Nurses are known for the great degree to which they help the individuals and communities around them, and international volunteering is just one of many ways nurses give back to the world at the large.
With 20 years of academic and clinical nursing experience, Dr. Harrieth K. Gabone-Mwalupindi’s contributions have been felt both here in the US and abroad. In the US, she has made an impact on not only her patients but also the students in her women’s health, neonates and pediatric courses at South University - West Palm Beach. Outside of the US, Gabone-Mwalupindi (PhD, MSN, RNC-OB) has traveled globally and volunteered twice on personal missions, once in 2017 and once in 2018, at Dodoma Christian Medical Center Trust (DCMCT) in Tanzania, the country in which she was born. On those trips, she served in an advisory and consultative capacity.
“I volunteer because I see the need to address the knowledge gap and skills deficit in basic nursing clinical practices,” she says. “There is a discrepancy in global nursing training and clinical application due to a lack of resources and the use of evidence based practice. I see it as a privilege to share what I know and an opportunity to learn from the challenges that engulf the global nursing clinical practices.”
Making the Decision to Do Volunteer Nursing Abroad
Gabone-Mwalupindi acknowledges that leaving the country and a familiar practice setting can be nerve-wracking. Fear of the unknown is normal. Yet, a nurse who pushes past those fear can provide incredibly valuable services.
“Think of volunteering as a chance to provide what you know in an environment that is different from what you trained for. The ability to transfer that expert knowledge and specialized clinical skill will be more than rewarding,” says Gabone-Mwalupindi. “It will be a chance to affect another individual from a vulnerable population who otherwise would have not gotten that special nursing care.”
Those who volunteer internationally will need to be dependable, empathetic and adaptable. It’s essential to understand that volunteering is not about having an adventure or changing anyone’s beliefs or thinking; it is a chance to provide care to people who need it and to do good in the world. Volunteers likely will work long shifts and may be in situations that - though ultimately rewarding - can be both physically and emotionally demanding in the moment.
For example, in 2019, Gabone-Mwalupindi led a pilot medical mission with a group of five volunteers who provided health education services at DCMCT in Tanzania. For eight days straight, the volunteers worked 12-hour shifts, educating and training medical staff on resuscitation of newborns, postpartum hemorrhage management, CPR, ECG and more. Through community outreach, they also interacted with over 900 elementary students, educating them on effective hand washing techniques to prevent the spread of infectious diseases and dental hygiene to prevent dental diseases.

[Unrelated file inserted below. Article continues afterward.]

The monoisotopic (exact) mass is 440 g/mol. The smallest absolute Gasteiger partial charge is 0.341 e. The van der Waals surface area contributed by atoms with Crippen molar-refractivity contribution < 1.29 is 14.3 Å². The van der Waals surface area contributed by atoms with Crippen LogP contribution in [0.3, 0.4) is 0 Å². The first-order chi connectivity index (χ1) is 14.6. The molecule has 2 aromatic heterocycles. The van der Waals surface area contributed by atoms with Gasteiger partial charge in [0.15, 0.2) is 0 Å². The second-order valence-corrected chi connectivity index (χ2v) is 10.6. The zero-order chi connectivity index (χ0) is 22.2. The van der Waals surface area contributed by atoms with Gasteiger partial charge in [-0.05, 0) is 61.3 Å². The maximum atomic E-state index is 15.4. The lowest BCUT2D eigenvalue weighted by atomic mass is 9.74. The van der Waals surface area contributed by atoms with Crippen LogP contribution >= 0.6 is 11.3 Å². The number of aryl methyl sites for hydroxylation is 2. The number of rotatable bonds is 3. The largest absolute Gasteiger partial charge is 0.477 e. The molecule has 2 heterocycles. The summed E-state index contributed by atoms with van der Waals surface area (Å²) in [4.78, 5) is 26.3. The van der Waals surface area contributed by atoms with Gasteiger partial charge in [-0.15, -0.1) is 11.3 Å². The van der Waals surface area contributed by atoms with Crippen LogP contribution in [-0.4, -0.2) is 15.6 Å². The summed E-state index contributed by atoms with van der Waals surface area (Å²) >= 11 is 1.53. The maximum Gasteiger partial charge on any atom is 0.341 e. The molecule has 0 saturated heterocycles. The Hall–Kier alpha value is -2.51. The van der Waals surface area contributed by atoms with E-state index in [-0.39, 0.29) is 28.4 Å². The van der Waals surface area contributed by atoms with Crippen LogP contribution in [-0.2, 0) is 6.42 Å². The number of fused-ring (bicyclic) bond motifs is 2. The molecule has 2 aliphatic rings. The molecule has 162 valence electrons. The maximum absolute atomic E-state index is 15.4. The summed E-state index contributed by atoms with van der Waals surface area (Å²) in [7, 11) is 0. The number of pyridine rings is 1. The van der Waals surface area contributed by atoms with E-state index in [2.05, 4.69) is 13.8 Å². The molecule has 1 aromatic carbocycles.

Processes that are simple in America also can become more complicated abroad. “You keep the knowledge, but you lose almost all the resources, technology and staff,” says Gabone-Mwalupindi. “Even with training, you can’t use the American methods, because they won’t work. You have to understand the culture you’re working in.”
Additionally, volunteers must take special care to act ethically within the context of other cultures. In their Ethical Considerations for Local and Global Volunteerism statement, the American Nurses Association (ANA) promotes social responsibility and cultural humility by sharing guidelines for volunteers and trip planners while examining both the potential benefits and harms for volunteers and host communities.
The ANA emphasizes that nurses should respect the dignity, worth and unique attributes of patients while volunteering. This includes being sensitive to cultural values and practices as well as respecting others’ decision-making methods, even those based on “different beliefs and understandings of health, autonomy, privacy and confidentiality, and relationships.” While it’s natural to want to document these life-changing volunteering experiences, the ANA reiterates that nurses must protect their patients’ rights to privacy and confidentiality, exactly as they would in their home country.
Expanding Your Reach as a Nurse
“As nurses, we provide nursing care to the most vulnerable individuals who depend on our holistic care to gain their strength and return back home and continue with their daily living,” says Gabone-Mwalupindi. “Volunteering internationally provides an opportunity to care for at-risk vulnerable individuals, some of whom may have never seen a healthcare provider or met an expert who cared enough to listen and provide care regardless of their economic status.”
Looking ahead, Gabone-Mwalupindi plans to continue leading volunteering trips, with the goal of empowering other nurses to educate, facilitate, advocate and provide care to patients who, in turn, go home with information to improve their individual and family healthcare practices and behaviors. She says, “I look forward to offering knowledge and expertise to all corners of Tanzania, having started in Dodoma, next onto Dar-es Salaam, and then the world.”